Oracle's SaaS strategy may reflect upcoming complications

Oracle's SaaS strategy may reflect upcoming complications

Summary: Oracle's SaaS lineup could be construed as convoluted, but so is the enterprise. The cloud ball could bounce Oracle's way.

TOPICS: Cloud, Networking, Oracle

Oracle CEO Larry Ellison talked about the company's cloud strategy and drew the line between its approach with multitenancy and upgrades as well as its platform approach vs. rivals such as

You can ding Oracle for being later to the cloud party---or at least creating a coherent message around it. However, Oracle's pitch---a little of cloud this, a bit of on-premise that and a bunch of applications all over---but its menu of stuff reflects that this software as a service movement may not simplify everything.

Also: Don't believe the hype - why Oracle has no interest in taking on Amazon

In many respects, Ellison's keynotes---along with president Mark Hurd---emphasized choice of services and deployment choices. On the surface, Oracle's strategy revolves around selling the red stack---apps, databases and hardware. But the approach also reflects that SaaS isn't as pain free as portrayed.

We'll let Rimini Street CEO Seth Ravin tell it:

"We take releases and they cause problems. The pitch is that SaaS upgrades are seamless, but they aren't."

Ellison's message: Customers should be able to pick their upgrade time. Ellison pointed that plan out as he touted Oracle's arsenal of SaaS applications.


Oracle's product line-up could be viewed as messy---even a hodge podge---but so is the enterprise. The reality is that systems integrators are growing SaaS practices at a rapid clip. If SaaS were really the cure-all you wouldn't need integrators.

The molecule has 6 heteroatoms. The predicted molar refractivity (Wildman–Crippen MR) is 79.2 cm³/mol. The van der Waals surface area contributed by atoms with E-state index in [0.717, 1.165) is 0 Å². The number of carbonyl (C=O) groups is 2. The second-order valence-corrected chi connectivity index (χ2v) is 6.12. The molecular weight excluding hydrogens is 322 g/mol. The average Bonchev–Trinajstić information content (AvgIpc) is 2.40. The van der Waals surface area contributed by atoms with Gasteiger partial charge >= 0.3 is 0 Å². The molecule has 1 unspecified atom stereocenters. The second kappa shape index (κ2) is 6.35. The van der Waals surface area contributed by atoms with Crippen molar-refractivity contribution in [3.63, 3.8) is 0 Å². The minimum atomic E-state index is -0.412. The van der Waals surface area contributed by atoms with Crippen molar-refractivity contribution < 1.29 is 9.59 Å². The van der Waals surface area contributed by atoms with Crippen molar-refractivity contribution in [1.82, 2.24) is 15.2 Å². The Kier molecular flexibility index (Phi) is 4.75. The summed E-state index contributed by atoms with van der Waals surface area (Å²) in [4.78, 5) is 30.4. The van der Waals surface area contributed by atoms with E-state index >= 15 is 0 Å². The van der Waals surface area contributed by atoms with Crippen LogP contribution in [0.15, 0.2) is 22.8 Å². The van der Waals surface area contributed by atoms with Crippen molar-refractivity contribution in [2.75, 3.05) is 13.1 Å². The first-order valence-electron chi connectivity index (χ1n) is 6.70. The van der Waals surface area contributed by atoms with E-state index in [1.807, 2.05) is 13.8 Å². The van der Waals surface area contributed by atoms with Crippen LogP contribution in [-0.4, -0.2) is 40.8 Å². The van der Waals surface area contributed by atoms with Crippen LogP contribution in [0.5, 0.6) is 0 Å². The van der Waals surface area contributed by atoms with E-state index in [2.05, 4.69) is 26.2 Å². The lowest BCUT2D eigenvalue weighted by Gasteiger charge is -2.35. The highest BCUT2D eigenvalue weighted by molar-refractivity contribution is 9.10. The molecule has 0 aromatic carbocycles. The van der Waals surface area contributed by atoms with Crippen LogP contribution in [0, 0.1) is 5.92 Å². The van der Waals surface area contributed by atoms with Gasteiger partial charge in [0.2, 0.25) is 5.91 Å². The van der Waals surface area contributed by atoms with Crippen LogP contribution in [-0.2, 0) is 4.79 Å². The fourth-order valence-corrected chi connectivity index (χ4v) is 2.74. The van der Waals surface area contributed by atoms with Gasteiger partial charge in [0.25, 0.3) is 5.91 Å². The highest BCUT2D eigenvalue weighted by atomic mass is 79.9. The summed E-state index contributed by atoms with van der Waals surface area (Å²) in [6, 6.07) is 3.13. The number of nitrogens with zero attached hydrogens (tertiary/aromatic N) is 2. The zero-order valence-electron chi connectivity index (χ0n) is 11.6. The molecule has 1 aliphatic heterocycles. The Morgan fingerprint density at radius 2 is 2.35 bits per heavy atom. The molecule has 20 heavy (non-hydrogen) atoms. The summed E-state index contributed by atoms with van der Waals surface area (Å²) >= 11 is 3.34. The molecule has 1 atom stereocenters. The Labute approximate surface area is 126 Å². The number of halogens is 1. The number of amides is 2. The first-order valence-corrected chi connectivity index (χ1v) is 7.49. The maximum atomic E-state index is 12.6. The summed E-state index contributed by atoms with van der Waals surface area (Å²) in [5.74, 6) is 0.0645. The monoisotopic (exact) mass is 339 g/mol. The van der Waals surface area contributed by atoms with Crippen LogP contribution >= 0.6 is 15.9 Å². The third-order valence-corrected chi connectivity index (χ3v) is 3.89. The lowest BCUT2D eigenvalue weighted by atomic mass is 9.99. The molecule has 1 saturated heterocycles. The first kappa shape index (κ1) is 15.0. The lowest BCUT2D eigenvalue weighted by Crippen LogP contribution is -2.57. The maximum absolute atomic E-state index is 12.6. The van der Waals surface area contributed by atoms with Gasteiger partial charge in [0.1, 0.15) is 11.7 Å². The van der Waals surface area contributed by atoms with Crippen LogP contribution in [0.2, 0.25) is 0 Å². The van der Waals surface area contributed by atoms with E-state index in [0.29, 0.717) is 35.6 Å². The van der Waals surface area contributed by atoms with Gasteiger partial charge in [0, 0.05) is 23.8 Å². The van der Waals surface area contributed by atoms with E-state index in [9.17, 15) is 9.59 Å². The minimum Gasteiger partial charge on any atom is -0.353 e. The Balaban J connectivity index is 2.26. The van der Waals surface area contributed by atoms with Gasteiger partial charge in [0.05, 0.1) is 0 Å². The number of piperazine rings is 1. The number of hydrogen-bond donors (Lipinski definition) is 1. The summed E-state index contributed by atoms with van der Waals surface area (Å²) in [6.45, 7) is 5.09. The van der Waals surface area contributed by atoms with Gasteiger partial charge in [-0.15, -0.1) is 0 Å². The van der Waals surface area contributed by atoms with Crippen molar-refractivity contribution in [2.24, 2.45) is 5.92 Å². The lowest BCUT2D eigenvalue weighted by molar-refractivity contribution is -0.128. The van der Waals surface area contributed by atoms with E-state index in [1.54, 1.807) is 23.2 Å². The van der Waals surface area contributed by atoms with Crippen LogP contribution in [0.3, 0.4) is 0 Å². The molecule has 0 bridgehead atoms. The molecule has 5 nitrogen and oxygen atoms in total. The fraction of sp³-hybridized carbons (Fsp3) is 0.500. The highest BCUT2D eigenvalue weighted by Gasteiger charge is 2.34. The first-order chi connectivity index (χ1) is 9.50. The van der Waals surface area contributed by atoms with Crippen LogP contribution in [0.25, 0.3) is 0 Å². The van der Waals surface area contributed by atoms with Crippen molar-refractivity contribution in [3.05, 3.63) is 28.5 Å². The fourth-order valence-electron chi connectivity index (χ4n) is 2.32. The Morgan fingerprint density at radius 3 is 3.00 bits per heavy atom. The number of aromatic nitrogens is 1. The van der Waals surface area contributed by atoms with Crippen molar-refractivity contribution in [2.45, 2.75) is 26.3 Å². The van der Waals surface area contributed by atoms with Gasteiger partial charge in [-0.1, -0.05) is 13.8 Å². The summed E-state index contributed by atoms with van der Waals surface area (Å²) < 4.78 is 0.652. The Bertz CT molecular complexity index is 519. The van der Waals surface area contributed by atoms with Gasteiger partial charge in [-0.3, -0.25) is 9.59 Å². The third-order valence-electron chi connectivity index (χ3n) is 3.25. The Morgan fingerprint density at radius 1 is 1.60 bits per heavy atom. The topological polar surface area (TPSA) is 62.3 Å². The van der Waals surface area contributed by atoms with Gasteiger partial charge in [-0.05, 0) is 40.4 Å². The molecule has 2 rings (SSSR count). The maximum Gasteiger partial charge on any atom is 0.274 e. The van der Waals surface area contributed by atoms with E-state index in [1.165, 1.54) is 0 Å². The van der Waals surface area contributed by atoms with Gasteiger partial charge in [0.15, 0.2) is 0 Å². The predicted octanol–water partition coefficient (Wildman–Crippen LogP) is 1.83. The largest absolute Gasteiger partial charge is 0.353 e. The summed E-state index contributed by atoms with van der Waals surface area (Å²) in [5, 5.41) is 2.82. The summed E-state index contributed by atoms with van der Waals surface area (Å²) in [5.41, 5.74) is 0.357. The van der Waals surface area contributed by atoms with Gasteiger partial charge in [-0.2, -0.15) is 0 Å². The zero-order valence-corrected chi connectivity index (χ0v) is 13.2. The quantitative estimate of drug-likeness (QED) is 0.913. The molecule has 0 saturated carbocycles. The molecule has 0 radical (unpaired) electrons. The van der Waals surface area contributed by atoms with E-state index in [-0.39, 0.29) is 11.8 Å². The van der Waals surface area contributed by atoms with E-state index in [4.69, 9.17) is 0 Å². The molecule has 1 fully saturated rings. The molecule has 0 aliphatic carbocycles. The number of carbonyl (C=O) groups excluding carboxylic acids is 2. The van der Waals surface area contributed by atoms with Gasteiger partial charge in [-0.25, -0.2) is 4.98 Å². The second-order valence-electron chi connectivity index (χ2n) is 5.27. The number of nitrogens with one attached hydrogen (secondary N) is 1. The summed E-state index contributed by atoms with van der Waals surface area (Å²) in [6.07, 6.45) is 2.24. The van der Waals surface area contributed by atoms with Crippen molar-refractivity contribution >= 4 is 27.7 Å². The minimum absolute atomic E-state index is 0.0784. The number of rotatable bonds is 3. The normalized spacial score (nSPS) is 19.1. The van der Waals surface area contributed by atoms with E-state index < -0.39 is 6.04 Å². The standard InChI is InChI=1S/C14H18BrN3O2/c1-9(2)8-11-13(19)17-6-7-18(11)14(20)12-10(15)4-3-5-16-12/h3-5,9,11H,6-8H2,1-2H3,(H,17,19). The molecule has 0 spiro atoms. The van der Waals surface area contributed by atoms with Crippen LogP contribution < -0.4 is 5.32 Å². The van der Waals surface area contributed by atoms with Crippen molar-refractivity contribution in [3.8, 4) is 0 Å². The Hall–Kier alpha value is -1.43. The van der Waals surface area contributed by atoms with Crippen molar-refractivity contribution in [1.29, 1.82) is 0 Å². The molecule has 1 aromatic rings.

In other words, it's still early in the SaaS game and it's unclear how it will ultimately scale. If SaaS doesn't scale well across large enterprise stacks, the cloud ball may just bounce Oracle's way.

More coverage from Oracle OpenWorld 2012 on ZDNet:

Topics: Cloud, Networking, Oracle

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  • An important point

    As often happens, you are missing an important point on the issue of SaaS. The software companies such as MS, Oracle, Adobe and their like want everyone to go to SaaS and drop the traditional one time purchase of software. The reason? Simple: money. Instead of paying a one time price and using the software for as long as you are able, you’ll be paying a monthly rental – forever.

    To insure this, these companies are raising the “box” price of software and will continue to raise it until a rental price seems more attractive. Take the recent price increases of Office while MS is trying to get you to use their cloud-based Office 365. This trend will continue.

    You are praising Oracle for providing these cloud services when you should be pointing out that the user will be paying more money in the long run. Unfortunately, many if not most enterprises will not care about price. They’ll simply pass along the increased IT costs to the consumer of their products.